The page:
PhD Candidate, Department of Economics

 

Contact Information

Department of Economics
Northwestern University
2001 Sheridan Road
Evanston, IL 60208

Phone: 630-379-7029

aniketpanjwani2018@u.northwestern.edu

 

Education

Ph.D., Economics, Northwestern University, 2019 (expected)
MA, Economics, Northwestern University, 2015
BA, Mathematics, George Mason University, 2013.

Primary Fields of Specialization

Economic History

Secondary Fields of Specialization

Applied Microeconomics

Curriculum Vitae

Download Vita (PDF).pdf

Job Market Paper

“News in Chains: The Consequences of Consolidation in the U.S. Newspaper Industry, 1950-1980″ (PDF)

In 1950, 80% of American newspapers were owned by independent families. By 1980, only 30% of American newspapers were owned by independent families – the majority of newspapers had been acquired by newspaper chains. I use newly collected data to study the effects of transitions from independent to chain ownership on news content. I find that while chain transitions have little effect on news content, chain transitions lead to a larger newspaper by approximately 4.2 pages, but approximately 15% fewer words per page, indicating that chains are able to finance a new printing technology and add more advertising to the newspaper. Additionally, I find that transitions to chain ownership lead to a 12% increase in the share of advertisements which are for chain or publicly-owned businesses, as opposed to local businesses.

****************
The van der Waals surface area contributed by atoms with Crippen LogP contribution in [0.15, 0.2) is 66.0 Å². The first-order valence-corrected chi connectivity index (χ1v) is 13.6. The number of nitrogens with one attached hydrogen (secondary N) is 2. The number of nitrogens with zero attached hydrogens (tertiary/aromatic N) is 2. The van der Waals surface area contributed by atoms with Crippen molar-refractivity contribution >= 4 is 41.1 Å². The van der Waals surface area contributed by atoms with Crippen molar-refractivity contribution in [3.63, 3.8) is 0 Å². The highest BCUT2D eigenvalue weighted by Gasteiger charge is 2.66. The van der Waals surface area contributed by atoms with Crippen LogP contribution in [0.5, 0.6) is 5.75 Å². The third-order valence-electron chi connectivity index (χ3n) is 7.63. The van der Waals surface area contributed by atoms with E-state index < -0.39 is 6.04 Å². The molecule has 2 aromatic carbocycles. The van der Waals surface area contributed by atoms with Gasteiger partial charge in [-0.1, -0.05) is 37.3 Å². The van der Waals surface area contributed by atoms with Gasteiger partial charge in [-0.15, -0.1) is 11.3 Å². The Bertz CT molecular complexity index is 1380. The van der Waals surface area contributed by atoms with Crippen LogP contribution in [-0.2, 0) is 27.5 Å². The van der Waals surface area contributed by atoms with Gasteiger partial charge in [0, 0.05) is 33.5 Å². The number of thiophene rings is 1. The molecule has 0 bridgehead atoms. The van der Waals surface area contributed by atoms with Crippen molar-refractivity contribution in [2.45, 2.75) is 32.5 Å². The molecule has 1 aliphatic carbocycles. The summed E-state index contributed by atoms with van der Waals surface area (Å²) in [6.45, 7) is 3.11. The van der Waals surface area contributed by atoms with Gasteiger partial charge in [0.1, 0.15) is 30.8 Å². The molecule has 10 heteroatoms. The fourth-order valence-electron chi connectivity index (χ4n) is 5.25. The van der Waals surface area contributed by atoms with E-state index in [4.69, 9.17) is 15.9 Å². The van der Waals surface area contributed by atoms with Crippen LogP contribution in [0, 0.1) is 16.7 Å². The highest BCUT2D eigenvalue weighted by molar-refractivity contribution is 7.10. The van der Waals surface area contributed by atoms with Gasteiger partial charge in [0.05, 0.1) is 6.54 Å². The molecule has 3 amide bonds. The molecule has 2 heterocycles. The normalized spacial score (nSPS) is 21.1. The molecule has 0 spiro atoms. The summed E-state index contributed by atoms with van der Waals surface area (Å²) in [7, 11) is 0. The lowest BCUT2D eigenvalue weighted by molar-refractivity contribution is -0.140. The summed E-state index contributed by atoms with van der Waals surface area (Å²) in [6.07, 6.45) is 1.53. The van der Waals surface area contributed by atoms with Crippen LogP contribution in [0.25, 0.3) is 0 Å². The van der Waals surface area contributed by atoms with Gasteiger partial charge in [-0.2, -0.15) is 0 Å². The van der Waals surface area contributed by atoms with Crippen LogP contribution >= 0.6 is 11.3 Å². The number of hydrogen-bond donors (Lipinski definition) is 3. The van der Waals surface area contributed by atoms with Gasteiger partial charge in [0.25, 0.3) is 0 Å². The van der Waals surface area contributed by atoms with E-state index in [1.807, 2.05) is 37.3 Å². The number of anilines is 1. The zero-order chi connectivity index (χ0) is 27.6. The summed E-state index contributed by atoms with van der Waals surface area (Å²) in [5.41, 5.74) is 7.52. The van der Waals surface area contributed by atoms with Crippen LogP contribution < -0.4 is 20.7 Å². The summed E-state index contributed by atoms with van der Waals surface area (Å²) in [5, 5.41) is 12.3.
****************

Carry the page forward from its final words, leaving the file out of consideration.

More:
Other Research Papers

“Covert Advertising in New Media: Evidence from the Patreon Hack” with Heyu Xiong

We study content creators on Patreon, an online platform which helps content creators solicit recurring payments from their fans – referred to on Patreon as “patrons”. We exploit a large, exogenous shock to subscription revenue on Patreon to understand how subscription revenue affects media providers’ content and advertising provision choices. In initial findings, we find that Patreon video creators suffered a 25% loss in subscription revenue due to the Patreon hack, and that this caused an increase of .3 affiliate links per video.

References

Prof. Joel Mokyr (Committee Chair)
Prof. Joseph Ferrie
Prof. Ben Jones